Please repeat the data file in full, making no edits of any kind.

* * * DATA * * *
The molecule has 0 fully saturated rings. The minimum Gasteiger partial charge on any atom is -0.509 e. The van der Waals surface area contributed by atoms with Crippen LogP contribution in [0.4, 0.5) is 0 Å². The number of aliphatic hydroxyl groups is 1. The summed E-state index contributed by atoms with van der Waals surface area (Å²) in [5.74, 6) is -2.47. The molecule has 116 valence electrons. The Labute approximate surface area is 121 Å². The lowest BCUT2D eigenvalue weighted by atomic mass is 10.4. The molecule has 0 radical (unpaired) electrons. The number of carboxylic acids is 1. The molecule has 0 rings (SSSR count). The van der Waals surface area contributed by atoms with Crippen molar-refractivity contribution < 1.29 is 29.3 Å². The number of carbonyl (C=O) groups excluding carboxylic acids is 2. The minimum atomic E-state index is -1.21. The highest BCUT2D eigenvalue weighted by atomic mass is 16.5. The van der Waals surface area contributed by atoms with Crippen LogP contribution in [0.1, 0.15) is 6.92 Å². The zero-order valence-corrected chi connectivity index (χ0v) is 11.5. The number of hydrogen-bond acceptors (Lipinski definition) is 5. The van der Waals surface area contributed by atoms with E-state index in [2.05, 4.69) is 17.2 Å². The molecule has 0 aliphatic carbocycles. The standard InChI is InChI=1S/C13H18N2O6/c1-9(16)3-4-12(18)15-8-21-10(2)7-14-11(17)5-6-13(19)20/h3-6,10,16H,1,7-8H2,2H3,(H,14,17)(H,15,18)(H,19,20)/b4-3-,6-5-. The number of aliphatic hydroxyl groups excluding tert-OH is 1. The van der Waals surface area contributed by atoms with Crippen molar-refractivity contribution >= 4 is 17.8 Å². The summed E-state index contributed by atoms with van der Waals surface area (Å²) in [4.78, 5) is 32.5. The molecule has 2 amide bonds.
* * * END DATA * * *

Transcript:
The molecule has 0 fully saturated rings. The minimum Gasteiger partial charge on any atom is -0.509 e. The van der Waals surface area contributed by atoms with Crippen LogP contribution in [0.4, 0.5) is 0 Å². The number of aliphatic hydroxyl groups is 1. The summed E-state index contributed by atoms with van der Waals surface area (Å²) in [5.74, 6) is -2.47. The molecule has 116 valence electrons. The Labute approximate surface area is 121 Å². The lowest BCUT2D eigenvalue weighted by atomic mass is 10.4. The molecule has 0 radical (unpaired) electrons. The number of carboxylic acids is 1. The molecule has 0 rings (SSSR count). The van der Waals surface area contributed by atoms with Crippen molar-refractivity contribution < 1.29 is 29.3 Å². The number of carbonyl (C=O) groups excluding carboxylic acids is 2. The minimum atomic E-state index is -1.21. The highest BCUT2D eigenvalue weighted by atomic mass is 16.5. The van der Waals surface area contributed by atoms with Crippen LogP contribution in [0.1, 0.15) is 6.92 Å². The zero-order valence-corrected chi connectivity index (χ0v) is 11.5. The number of hydrogen-bond acceptors (Lipinski definition) is 5. The van der Waals surface area contributed by atoms with E-state index in [2.05, 4.69) is 17.2 Å². The molecule has 0 aliphatic carbocycles. The standard InChI is InChI=1S/C13H18N2O6/c1-9(16)3-4-12(18)15-8-21-10(2)7-14-11(17)5-6-13(19)20/h3-6,10,16H,1,7-8H2,2H3,(H,14,17)(H,15,18)(H,19,20)/b4-3-,6-5-. The number of aliphatic hydroxyl groups excluding tert-OH is 1. The van der Waals surface area contributed by atoms with Crippen molar-refractivity contribution >= 4 is 17.8 Å². The summed E-state index contributed by atoms with van der Waals surface area (Å²) in [4.78, 5) is 32.5. The molecule has 2 amide bonds.